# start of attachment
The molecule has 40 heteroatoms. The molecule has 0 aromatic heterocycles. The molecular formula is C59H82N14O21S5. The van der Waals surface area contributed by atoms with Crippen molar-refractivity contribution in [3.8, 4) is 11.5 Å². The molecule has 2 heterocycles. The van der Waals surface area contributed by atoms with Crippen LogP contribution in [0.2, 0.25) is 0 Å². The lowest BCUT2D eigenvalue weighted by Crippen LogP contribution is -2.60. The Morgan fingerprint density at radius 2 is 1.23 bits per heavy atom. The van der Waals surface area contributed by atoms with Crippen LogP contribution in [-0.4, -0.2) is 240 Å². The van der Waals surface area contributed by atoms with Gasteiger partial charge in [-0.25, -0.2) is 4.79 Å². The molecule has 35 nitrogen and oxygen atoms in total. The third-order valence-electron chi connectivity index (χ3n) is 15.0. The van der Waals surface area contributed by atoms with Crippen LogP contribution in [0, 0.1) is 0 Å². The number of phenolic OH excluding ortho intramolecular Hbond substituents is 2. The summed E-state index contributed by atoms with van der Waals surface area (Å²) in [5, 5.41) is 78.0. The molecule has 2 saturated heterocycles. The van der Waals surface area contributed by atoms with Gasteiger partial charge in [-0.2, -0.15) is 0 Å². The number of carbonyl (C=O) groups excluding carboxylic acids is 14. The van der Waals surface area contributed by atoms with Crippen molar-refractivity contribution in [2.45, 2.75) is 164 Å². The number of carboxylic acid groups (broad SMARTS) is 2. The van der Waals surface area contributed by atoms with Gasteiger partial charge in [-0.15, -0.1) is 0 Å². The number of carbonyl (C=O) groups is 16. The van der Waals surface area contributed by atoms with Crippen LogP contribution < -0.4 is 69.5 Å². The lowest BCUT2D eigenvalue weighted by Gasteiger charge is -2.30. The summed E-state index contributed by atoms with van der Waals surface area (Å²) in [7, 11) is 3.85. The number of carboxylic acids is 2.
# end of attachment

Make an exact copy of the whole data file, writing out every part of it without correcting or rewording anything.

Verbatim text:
The molecule has 40 heteroatoms. The molecule has 0 aromatic heterocycles. The molecular formula is C59H82N14O21S5. The van der Waals surface area contributed by atoms with Crippen molar-refractivity contribution in [3.8, 4) is 11.5 Å². The molecule has 2 heterocycles. The van der Waals surface area contributed by atoms with Crippen LogP contribution in [0.2, 0.25) is 0 Å². The lowest BCUT2D eigenvalue weighted by Crippen LogP contribution is -2.60. The Morgan fingerprint density at radius 2 is 1.23 bits per heavy atom. The van der Waals surface area contributed by atoms with Crippen LogP contribution in [-0.4, -0.2) is 240 Å². The van der Waals surface area contributed by atoms with Gasteiger partial charge in [-0.25, -0.2) is 4.79 Å². The molecule has 35 nitrogen and oxygen atoms in total. The third-order valence-electron chi connectivity index (χ3n) is 15.0. The van der Waals surface area contributed by atoms with Crippen LogP contribution in [0, 0.1) is 0 Å². The number of phenolic OH excluding ortho intramolecular Hbond substituents is 2. The summed E-state index contributed by atoms with van der Waals surface area (Å²) in [5, 5.41) is 78.0. The molecule has 2 saturated heterocycles. The van der Waals surface area contributed by atoms with Gasteiger partial charge in [-0.2, -0.15) is 0 Å². The number of carbonyl (C=O) groups excluding carboxylic acids is 14. The van der Waals surface area contributed by atoms with Crippen molar-refractivity contribution in [2.45, 2.75) is 164 Å². The number of carboxylic acid groups (broad SMARTS) is 2. The van der Waals surface area contributed by atoms with Gasteiger partial charge in [-0.15, -0.1) is 0 Å². The number of carbonyl (C=O) groups is 16. The van der Waals surface area contributed by atoms with Crippen LogP contribution < -0.4 is 69.5 Å². The lowest BCUT2D eigenvalue weighted by Gasteiger charge is -2.30. The summed E-state index contributed by atoms with van der Waals surface area (Å²) in [7, 11) is 3.85. The number of carboxylic acids is 2.